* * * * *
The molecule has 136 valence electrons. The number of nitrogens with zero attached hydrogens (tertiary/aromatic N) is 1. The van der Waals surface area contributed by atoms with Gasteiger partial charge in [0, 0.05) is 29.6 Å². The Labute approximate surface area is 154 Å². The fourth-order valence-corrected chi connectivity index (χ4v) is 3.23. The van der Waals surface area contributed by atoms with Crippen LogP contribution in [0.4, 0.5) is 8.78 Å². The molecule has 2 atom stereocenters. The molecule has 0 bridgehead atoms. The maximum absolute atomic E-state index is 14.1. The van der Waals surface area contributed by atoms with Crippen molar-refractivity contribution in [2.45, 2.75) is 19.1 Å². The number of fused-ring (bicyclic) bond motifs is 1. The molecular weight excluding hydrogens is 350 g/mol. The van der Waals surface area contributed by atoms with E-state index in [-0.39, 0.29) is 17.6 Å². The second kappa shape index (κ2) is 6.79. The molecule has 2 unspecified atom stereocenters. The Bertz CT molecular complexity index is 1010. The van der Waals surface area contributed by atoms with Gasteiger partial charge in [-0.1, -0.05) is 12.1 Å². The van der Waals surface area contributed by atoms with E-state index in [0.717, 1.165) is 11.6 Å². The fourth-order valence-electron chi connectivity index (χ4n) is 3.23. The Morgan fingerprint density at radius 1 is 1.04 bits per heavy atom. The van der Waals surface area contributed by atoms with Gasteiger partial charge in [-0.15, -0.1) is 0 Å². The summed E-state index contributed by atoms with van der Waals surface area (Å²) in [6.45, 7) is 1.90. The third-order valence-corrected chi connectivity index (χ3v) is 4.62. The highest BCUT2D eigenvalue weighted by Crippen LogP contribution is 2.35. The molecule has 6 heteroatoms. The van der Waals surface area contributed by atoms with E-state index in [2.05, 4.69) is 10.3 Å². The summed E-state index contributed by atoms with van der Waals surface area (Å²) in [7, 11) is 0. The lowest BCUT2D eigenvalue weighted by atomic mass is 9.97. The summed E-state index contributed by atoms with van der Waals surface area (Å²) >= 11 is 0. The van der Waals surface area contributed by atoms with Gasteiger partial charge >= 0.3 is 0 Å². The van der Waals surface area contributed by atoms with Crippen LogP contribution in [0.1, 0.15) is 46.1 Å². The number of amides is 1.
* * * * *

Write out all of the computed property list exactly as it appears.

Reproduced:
The molecule has 136 valence electrons. The number of nitrogens with zero attached hydrogens (tertiary/aromatic N) is 1. The van der Waals surface area contributed by atoms with Gasteiger partial charge in [0, 0.05) is 29.6 Å². The Labute approximate surface area is 154 Å². The fourth-order valence-corrected chi connectivity index (χ4v) is 3.23. The van der Waals surface area contributed by atoms with Crippen LogP contribution in [0.4, 0.5) is 8.78 Å². The molecule has 2 atom stereocenters. The molecule has 0 bridgehead atoms. The maximum absolute atomic E-state index is 14.1. The van der Waals surface area contributed by atoms with Crippen molar-refractivity contribution in [2.45, 2.75) is 19.1 Å². The number of fused-ring (bicyclic) bond motifs is 1. The molecular weight excluding hydrogens is 350 g/mol. The van der Waals surface area contributed by atoms with E-state index in [-0.39, 0.29) is 17.6 Å². The second kappa shape index (κ2) is 6.79. The molecule has 2 unspecified atom stereocenters. The Bertz CT molecular complexity index is 1010. The van der Waals surface area contributed by atoms with Gasteiger partial charge in [-0.1, -0.05) is 12.1 Å². The van der Waals surface area contributed by atoms with E-state index in [0.717, 1.165) is 11.6 Å². The fourth-order valence-electron chi connectivity index (χ4n) is 3.23. The Morgan fingerprint density at radius 1 is 1.04 bits per heavy atom. The van der Waals surface area contributed by atoms with Gasteiger partial charge in [-0.15, -0.1) is 0 Å². The summed E-state index contributed by atoms with van der Waals surface area (Å²) in [6.45, 7) is 1.90. The third-order valence-corrected chi connectivity index (χ3v) is 4.62. The highest BCUT2D eigenvalue weighted by Crippen LogP contribution is 2.35. The molecule has 6 heteroatoms. The van der Waals surface area contributed by atoms with E-state index in [2.05, 4.69) is 10.3 Å². The summed E-state index contributed by atoms with van der Waals surface area (Å²) in [7, 11) is 0. The lowest BCUT2D eigenvalue weighted by atomic mass is 9.97. The summed E-state index contributed by atoms with van der Waals surface area (Å²) >= 11 is 0. The van der Waals surface area contributed by atoms with Gasteiger partial charge >= 0.3 is 0 Å². The van der Waals surface area contributed by atoms with Crippen LogP contribution in [0.1, 0.15) is 46.1 Å². The number of amides is 1.